Cancer took dad ten years ago, so I've spent a lot more time talking with mom. During my visits and phone calls, we've covered an assortment of topics such as our respective health issues, how my son is doing, what's going on with my sister's family, and should mom sell her house or stay. We've talked about a few things of interest on the voting ballots, such as Tacoma's ban on casinos, and the legalization of marijuana. We've also discussed a few of the Presidential elections, and the Trump/Clinton showdown fueled several interesting discussions. We've talked about Christ's return; she thinks it will happen in her lifetime, but I don't agree. I showed her my newest book cover, and she told me that she didn't like the blood, though it did add much-needed color. But she didn't ask about the book's plot, or how my writing is going. She doesn't ask if I’m seeing anyone, or what I do with my free time. I think she's afraid I'll tell her, and she'd rather not know. She never wanted to know. And because causing her pain is something that I have always tried to avoid, I did – and do – allow her to live in ignorance where I'm concerned.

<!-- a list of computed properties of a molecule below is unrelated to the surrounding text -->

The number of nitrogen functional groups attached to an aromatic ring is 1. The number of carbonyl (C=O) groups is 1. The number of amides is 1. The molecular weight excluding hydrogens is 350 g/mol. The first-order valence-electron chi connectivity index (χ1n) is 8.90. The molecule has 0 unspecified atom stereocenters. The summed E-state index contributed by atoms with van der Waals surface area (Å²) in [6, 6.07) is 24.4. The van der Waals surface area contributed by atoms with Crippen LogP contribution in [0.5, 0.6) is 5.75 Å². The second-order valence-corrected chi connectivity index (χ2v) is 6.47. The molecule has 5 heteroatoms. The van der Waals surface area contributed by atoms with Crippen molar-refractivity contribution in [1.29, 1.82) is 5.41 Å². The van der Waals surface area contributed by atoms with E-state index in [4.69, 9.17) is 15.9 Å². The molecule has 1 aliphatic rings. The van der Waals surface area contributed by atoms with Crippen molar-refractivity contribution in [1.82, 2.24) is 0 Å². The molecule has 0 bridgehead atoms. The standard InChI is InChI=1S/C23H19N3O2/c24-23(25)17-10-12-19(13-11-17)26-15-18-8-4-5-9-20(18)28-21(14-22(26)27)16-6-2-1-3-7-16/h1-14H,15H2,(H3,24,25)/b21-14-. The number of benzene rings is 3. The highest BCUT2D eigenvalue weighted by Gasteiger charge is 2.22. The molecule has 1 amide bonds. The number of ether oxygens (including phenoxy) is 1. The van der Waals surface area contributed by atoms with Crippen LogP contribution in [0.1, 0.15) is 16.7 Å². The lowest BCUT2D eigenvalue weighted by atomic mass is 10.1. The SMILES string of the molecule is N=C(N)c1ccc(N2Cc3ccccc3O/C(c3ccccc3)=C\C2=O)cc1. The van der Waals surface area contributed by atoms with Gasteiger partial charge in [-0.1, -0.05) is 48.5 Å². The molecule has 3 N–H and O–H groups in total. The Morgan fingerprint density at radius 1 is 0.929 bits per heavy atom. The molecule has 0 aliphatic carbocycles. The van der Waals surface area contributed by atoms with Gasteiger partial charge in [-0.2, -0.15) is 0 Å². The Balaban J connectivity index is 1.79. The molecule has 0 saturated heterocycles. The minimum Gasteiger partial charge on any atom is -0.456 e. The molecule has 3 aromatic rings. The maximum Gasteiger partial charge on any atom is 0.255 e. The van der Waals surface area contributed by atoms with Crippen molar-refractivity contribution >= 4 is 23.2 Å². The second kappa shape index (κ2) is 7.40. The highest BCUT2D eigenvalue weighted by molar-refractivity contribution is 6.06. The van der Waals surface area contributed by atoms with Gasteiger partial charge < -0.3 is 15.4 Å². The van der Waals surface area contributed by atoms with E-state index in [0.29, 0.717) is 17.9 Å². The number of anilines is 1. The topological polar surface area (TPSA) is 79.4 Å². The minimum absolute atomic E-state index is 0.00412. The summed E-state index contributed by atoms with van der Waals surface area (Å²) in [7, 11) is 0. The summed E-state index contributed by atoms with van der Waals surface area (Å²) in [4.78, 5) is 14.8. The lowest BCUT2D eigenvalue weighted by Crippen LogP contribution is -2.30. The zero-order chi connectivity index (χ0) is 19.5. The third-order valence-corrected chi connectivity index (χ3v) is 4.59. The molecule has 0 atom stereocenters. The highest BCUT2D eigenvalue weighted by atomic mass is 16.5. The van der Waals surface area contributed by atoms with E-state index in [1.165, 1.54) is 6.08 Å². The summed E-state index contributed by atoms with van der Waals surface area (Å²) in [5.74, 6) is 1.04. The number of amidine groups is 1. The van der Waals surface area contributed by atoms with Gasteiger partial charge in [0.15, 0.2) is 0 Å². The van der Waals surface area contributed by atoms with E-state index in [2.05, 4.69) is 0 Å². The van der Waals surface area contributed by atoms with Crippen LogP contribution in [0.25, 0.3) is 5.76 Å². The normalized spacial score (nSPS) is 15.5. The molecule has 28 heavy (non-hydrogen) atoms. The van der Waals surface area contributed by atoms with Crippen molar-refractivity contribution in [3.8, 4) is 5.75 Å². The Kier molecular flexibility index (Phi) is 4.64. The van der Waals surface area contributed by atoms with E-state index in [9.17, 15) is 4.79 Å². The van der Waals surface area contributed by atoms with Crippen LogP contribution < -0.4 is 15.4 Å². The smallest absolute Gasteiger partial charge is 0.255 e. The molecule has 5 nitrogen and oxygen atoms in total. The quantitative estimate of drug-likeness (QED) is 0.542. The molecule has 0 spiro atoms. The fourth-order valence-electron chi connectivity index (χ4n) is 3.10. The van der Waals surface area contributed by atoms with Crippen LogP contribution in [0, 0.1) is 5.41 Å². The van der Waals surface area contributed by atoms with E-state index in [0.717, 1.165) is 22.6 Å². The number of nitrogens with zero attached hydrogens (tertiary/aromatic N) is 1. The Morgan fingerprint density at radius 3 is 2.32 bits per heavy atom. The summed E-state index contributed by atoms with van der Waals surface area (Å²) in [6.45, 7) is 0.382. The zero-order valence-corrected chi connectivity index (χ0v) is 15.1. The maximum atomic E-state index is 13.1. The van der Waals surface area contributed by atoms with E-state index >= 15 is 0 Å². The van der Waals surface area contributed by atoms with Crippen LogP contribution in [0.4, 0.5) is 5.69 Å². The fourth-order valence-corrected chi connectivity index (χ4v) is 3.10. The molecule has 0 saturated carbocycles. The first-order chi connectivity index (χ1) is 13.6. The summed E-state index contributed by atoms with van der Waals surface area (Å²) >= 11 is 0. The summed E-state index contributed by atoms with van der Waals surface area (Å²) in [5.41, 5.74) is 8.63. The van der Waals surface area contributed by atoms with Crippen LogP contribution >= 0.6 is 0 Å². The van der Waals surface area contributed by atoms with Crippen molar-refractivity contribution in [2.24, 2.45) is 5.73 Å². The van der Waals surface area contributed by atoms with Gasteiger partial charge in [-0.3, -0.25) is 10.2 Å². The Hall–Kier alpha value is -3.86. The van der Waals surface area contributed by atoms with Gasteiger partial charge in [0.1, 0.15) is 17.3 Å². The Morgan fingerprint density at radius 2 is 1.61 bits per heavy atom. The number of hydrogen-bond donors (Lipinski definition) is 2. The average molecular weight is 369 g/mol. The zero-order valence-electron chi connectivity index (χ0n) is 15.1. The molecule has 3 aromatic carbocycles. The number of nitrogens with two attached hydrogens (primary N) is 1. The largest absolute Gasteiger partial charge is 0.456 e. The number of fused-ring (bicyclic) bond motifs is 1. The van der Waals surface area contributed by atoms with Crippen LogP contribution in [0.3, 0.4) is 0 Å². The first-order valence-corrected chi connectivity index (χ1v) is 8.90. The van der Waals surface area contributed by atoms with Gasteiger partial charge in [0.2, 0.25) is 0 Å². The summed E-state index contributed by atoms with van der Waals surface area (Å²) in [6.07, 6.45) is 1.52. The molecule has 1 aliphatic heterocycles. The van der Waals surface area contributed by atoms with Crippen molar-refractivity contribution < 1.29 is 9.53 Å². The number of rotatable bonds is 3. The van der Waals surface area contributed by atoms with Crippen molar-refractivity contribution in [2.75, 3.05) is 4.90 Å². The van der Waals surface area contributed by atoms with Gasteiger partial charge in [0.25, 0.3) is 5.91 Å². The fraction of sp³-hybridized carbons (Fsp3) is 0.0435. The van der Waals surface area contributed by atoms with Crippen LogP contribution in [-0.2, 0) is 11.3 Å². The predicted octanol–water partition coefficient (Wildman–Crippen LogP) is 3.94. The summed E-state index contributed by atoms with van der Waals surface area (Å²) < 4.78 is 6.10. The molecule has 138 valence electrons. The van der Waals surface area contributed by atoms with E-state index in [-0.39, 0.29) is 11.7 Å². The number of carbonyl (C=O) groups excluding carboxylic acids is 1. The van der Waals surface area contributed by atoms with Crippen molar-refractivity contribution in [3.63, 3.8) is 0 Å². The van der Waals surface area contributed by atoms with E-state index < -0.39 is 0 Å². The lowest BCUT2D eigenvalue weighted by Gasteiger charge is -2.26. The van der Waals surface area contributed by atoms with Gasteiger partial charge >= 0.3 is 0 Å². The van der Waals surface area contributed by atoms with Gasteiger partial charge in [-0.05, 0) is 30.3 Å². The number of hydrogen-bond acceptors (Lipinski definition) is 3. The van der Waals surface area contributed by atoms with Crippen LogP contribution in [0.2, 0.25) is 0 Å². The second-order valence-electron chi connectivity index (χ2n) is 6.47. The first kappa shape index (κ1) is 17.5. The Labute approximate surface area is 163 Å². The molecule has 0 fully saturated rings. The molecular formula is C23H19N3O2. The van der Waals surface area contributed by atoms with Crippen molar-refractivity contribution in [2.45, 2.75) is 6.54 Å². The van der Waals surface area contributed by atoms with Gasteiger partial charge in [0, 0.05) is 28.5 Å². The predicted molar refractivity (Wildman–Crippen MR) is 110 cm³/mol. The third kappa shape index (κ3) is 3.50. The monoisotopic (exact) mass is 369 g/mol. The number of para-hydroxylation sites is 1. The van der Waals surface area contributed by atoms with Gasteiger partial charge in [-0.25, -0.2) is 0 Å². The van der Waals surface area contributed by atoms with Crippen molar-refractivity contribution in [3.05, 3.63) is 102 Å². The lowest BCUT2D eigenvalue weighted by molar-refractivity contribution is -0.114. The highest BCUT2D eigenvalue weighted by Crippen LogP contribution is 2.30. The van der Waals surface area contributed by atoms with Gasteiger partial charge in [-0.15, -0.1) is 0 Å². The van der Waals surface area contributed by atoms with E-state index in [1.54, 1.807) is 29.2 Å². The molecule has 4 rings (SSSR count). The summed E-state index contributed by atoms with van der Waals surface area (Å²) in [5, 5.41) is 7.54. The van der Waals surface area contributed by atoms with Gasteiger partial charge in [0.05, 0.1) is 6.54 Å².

So now, after decades as her daughter, my mom doesn't really know me, and probably never will. But she does know that I love her, and at the end of the day, that's what counts.
A brutal experience transforms an unproven young tough into a ruthless killing machine. For 15 years he waited, building his body into an unstoppable weapon so that vengeance would be had through the strength of his will and the power of his hands.
Rhani D'Chae is a visually impaired writer, reader, and lover of cats. She is currently working on the second book in the Drill series, about an unrepentant enforcer and the violent life that he leads.
Twitter - @rhanidchae
Facebook - https://goo.gl/UvY4YY
Website - rhanidchae.com